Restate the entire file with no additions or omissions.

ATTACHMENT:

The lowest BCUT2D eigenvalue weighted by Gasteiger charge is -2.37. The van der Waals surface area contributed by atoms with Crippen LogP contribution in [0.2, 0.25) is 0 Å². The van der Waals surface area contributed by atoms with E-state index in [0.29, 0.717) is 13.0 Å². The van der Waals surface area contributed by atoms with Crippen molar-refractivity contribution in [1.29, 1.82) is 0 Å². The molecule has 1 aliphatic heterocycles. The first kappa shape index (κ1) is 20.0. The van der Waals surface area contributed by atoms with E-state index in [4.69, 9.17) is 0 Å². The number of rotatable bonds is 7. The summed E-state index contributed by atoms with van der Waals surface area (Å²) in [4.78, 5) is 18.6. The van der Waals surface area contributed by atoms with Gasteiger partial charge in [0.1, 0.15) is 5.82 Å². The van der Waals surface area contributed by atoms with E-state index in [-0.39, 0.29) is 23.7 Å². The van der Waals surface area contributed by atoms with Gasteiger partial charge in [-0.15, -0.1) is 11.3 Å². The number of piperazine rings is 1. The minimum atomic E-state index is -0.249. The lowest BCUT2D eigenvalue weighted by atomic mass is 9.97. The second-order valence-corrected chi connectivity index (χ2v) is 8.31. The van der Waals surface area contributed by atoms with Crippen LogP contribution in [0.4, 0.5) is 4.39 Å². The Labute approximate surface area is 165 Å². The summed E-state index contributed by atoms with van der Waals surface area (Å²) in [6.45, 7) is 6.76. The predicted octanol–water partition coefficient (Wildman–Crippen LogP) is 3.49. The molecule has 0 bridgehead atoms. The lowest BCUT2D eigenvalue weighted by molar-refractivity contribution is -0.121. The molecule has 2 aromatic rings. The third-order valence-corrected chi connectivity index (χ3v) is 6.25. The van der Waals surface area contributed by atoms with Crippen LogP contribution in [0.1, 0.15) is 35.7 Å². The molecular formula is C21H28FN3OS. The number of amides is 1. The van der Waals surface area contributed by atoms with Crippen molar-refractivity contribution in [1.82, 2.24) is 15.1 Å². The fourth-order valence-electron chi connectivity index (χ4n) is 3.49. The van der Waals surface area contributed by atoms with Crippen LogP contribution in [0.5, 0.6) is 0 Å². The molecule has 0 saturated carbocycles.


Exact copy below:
The lowest BCUT2D eigenvalue weighted by Gasteiger charge is -2.37. The van der Waals surface area contributed by atoms with Crippen LogP contribution in [0.2, 0.25) is 0 Å². The van der Waals surface area contributed by atoms with E-state index in [0.29, 0.717) is 13.0 Å². The van der Waals surface area contributed by atoms with Crippen molar-refractivity contribution in [1.29, 1.82) is 0 Å². The molecule has 1 aliphatic heterocycles. The first kappa shape index (κ1) is 20.0. The van der Waals surface area contributed by atoms with E-state index in [4.69, 9.17) is 0 Å². The number of rotatable bonds is 7. The summed E-state index contributed by atoms with van der Waals surface area (Å²) in [4.78, 5) is 18.6. The van der Waals surface area contributed by atoms with Gasteiger partial charge in [0.1, 0.15) is 5.82 Å². The van der Waals surface area contributed by atoms with E-state index in [-0.39, 0.29) is 23.7 Å². The van der Waals surface area contributed by atoms with Gasteiger partial charge in [-0.15, -0.1) is 11.3 Å². The number of piperazine rings is 1. The minimum atomic E-state index is -0.249. The lowest BCUT2D eigenvalue weighted by atomic mass is 9.97. The second-order valence-corrected chi connectivity index (χ2v) is 8.31. The van der Waals surface area contributed by atoms with Crippen LogP contribution in [0.4, 0.5) is 4.39 Å². The Labute approximate surface area is 165 Å². The summed E-state index contributed by atoms with van der Waals surface area (Å²) in [6.45, 7) is 6.76. The predicted octanol–water partition coefficient (Wildman–Crippen LogP) is 3.49. The molecule has 0 bridgehead atoms. The lowest BCUT2D eigenvalue weighted by molar-refractivity contribution is -0.121. The molecule has 2 aromatic rings. The third-order valence-corrected chi connectivity index (χ3v) is 6.25. The van der Waals surface area contributed by atoms with Crippen LogP contribution in [0.1, 0.15) is 35.7 Å². The molecular formula is C21H28FN3OS. The number of amides is 1. The van der Waals surface area contributed by atoms with Crippen molar-refractivity contribution in [1.82, 2.24) is 15.1 Å². The fourth-order valence-electron chi connectivity index (χ4n) is 3.49. The van der Waals surface area contributed by atoms with Crippen LogP contribution in [0.5, 0.6) is 0 Å². The molecule has 0 saturated carbocycles.